Nintendo Switch Sports Review – Light Competition



Nintendo Switch Sports

April 29, 2022
Platform Nintendo Switch
Publisher Nintendo
Developer Nintendo

Wii Sports occupies a strange space in video game history. Nintendo’s motion-controlled minigame collection is probably their most successful product ever, and yet, who talks about the game today? Wii Sports sold 10s of millions of Wiis more-or-less singlehandedly, influenced Nintendo’s entire output for a generation, and then… we collectively erased its existence from our minds. Of course, everything old is new again eventually, so could the gaming public be ready for another round? Nintendo Switch Sports aims to answer that question when it launches later this week, but does it measure up to past entries in the series? Tighten up your wrist strap, it’s time to find out.

Note: Nintendo did not grant reviewers access to Nintendo Switch Sports’ online modes prior to launch, thus this was specifically an offline review initially. I’ve since had the opportunity to play the game online and have updated the review and pushed the game’s score upward slightly.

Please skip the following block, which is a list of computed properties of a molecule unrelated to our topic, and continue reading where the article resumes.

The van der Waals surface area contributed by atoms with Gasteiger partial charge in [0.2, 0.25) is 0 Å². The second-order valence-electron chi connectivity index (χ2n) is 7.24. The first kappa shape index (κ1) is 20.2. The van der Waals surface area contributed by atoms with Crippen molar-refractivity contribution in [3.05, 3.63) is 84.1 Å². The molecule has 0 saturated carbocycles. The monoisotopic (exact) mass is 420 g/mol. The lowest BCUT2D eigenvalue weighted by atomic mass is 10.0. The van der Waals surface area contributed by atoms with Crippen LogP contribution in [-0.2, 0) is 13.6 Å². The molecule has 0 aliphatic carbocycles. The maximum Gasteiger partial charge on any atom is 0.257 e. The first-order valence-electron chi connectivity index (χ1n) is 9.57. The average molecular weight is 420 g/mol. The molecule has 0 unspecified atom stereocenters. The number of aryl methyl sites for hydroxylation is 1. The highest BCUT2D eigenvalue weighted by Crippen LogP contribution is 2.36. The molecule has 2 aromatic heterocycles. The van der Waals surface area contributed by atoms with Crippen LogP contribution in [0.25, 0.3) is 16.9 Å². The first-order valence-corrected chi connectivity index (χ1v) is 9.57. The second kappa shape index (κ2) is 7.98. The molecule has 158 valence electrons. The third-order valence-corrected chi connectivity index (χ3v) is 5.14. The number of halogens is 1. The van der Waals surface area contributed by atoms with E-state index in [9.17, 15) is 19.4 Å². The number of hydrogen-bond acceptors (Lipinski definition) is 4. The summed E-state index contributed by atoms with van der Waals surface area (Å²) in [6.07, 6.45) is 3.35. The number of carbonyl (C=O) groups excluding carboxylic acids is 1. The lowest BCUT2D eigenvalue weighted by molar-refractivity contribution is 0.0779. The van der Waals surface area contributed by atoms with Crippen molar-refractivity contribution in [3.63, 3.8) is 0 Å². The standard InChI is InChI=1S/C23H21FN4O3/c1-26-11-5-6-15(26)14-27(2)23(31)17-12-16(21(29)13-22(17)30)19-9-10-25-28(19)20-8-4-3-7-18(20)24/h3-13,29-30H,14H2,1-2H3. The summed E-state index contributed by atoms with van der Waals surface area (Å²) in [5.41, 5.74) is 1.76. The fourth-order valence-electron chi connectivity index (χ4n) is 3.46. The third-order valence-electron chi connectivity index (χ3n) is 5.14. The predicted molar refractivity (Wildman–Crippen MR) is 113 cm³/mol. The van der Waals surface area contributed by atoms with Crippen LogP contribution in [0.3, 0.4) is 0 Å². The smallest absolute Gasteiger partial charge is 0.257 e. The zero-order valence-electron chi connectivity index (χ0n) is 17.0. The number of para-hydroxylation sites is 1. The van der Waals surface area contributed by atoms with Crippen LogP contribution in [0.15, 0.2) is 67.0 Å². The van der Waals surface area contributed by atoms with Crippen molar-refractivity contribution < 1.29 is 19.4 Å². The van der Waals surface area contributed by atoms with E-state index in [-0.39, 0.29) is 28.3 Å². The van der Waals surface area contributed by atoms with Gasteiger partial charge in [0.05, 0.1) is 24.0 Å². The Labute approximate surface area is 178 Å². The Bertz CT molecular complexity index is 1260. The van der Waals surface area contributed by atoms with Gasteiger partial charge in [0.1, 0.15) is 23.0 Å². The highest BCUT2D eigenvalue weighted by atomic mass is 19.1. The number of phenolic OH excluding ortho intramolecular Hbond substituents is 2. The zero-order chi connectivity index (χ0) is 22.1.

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Nintendo Switch Sports gives the series a bit of a makeover, largely replacing Miis with somewhat more realistically-proportioned “Sportsmates” (although you can still use your Mii if you prefer). These new avatars feel a bit generic at first, but they aren’t without their charms. The sports themselves now take place in various venues in “Spocco Square,” which is perhaps somewhat inspired by the Tokyo Olympic Village and venues. The various arenas you play in are packed with all sorts of little background details, ranging from restaurants to leafy cafes, to sunny NPC-filled parks. It may not be a technical showcase, but Switch Sports is actually a rather attractive game.